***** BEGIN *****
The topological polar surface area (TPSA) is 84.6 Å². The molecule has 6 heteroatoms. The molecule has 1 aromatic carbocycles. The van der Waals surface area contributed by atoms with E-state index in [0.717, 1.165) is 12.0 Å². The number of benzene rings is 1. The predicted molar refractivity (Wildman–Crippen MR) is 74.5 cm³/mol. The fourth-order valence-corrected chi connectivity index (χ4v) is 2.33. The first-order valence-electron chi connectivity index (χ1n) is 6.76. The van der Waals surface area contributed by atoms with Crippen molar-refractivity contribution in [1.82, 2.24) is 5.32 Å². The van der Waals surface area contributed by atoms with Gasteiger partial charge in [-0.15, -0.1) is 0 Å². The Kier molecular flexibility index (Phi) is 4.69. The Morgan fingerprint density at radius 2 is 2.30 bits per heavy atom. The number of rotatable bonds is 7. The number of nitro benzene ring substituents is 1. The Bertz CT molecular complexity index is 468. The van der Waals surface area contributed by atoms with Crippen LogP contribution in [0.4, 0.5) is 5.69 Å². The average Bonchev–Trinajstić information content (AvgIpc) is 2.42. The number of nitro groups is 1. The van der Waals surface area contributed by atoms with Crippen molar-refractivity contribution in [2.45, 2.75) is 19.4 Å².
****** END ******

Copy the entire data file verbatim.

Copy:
The topological polar surface area (TPSA) is 84.6 Å². The molecule has 6 heteroatoms. The molecule has 1 aromatic carbocycles. The van der Waals surface area contributed by atoms with E-state index in [0.717, 1.165) is 12.0 Å². The number of benzene rings is 1. The predicted molar refractivity (Wildman–Crippen MR) is 74.5 cm³/mol. The fourth-order valence-corrected chi connectivity index (χ4v) is 2.33. The first-order valence-electron chi connectivity index (χ1n) is 6.76. The van der Waals surface area contributed by atoms with Crippen molar-refractivity contribution in [1.82, 2.24) is 5.32 Å². The van der Waals surface area contributed by atoms with Gasteiger partial charge in [-0.15, -0.1) is 0 Å². The Kier molecular flexibility index (Phi) is 4.69. The Morgan fingerprint density at radius 2 is 2.30 bits per heavy atom. The number of rotatable bonds is 7. The number of nitro benzene ring substituents is 1. The Bertz CT molecular complexity index is 468. The van der Waals surface area contributed by atoms with Crippen LogP contribution in [0.4, 0.5) is 5.69 Å². The average Bonchev–Trinajstić information content (AvgIpc) is 2.42. The number of nitro groups is 1. The van der Waals surface area contributed by atoms with Crippen molar-refractivity contribution in [2.45, 2.75) is 19.4 Å².